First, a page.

An excerpt from Mary Beard’s latest:
Now it is the turn of King’s College London – which is planning (very confidentially, so far) to lose up to 22 posts in Arts and Humanities by the end of the academic year. This means that at least one subject (which ought to be a protected species) will disappear.
Anyway, at King’s this will mean (so they themselves predict) taking Byzantine and Modern Greek into Classics (that’s maybe no bad idea), losing four lecturing jobs in German, Spanish and Modern Greek (so much for our country’s language provision) — and it will mean removing Palaeography entirely. Those fighting to keep their jobs will be asked (among other things) to show how much research income they have brought in.
Palaeographers may be a quirky crowd. But King’s has the only established chair in the subject in the country, and a tradition of tremendous research in the subject (recently exemplified by Julian Brown and Tilly de la Mare) going back decades. The only way that we can hope to understand books and manuscripts of the past (not just how to read them, but also to work out why they were as the were.. and what difference it makes) is to keep the study of palaeography alive. It is the underpinning of history and pre-modern English literature and has crucial links with Classics and the transmission of classical texts,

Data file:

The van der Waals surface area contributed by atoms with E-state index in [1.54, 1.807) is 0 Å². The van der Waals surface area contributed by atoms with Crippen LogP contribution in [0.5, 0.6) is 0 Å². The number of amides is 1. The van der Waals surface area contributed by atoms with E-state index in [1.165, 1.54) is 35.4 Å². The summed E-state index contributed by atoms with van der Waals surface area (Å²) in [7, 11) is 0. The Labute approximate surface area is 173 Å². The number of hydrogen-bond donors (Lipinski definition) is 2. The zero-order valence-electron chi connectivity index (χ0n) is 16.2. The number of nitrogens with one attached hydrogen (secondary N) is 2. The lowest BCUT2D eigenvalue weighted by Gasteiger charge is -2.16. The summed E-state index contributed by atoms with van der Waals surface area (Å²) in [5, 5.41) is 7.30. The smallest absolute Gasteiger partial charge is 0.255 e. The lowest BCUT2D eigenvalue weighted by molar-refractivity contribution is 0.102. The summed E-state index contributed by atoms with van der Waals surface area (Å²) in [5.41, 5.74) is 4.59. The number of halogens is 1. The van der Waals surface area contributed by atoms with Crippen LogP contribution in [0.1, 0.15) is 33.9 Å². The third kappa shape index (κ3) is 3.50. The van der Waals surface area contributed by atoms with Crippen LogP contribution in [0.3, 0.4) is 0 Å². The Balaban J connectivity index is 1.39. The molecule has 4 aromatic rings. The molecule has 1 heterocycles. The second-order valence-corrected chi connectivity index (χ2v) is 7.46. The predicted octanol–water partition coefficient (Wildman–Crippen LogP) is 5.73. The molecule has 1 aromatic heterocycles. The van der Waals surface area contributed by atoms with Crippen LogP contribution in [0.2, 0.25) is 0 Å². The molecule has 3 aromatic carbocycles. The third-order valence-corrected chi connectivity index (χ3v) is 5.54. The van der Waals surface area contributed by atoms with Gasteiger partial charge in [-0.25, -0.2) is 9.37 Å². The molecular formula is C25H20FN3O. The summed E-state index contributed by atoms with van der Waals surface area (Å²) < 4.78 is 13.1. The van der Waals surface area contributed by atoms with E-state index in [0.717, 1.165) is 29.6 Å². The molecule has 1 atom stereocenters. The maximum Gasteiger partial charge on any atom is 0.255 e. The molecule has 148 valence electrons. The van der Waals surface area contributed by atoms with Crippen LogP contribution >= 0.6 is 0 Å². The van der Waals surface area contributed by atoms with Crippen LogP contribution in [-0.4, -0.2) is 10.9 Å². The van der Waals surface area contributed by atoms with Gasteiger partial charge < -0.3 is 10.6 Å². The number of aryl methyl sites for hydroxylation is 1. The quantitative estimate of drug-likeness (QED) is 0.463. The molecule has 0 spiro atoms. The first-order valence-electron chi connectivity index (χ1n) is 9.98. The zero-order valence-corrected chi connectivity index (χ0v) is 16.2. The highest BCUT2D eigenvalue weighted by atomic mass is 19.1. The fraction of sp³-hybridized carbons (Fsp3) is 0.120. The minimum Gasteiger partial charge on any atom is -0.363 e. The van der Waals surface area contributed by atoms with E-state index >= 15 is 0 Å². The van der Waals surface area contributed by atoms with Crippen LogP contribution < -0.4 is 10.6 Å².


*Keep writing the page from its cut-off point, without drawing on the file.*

This point was made firmly in the last round of university cuts — where the King’s provision was explicitly singled out as distinguished.
All we can do is write to the Principal of King’s and make a plea for preserving the infra-structure of intellectual culture. Once these skills disappear, you never get them back.
Dr Beard’s post has links to the relevant folks to send your indignant mail …
… and I note now the existence of a Facebook page for this: Save Paleography At King’s London
On the web: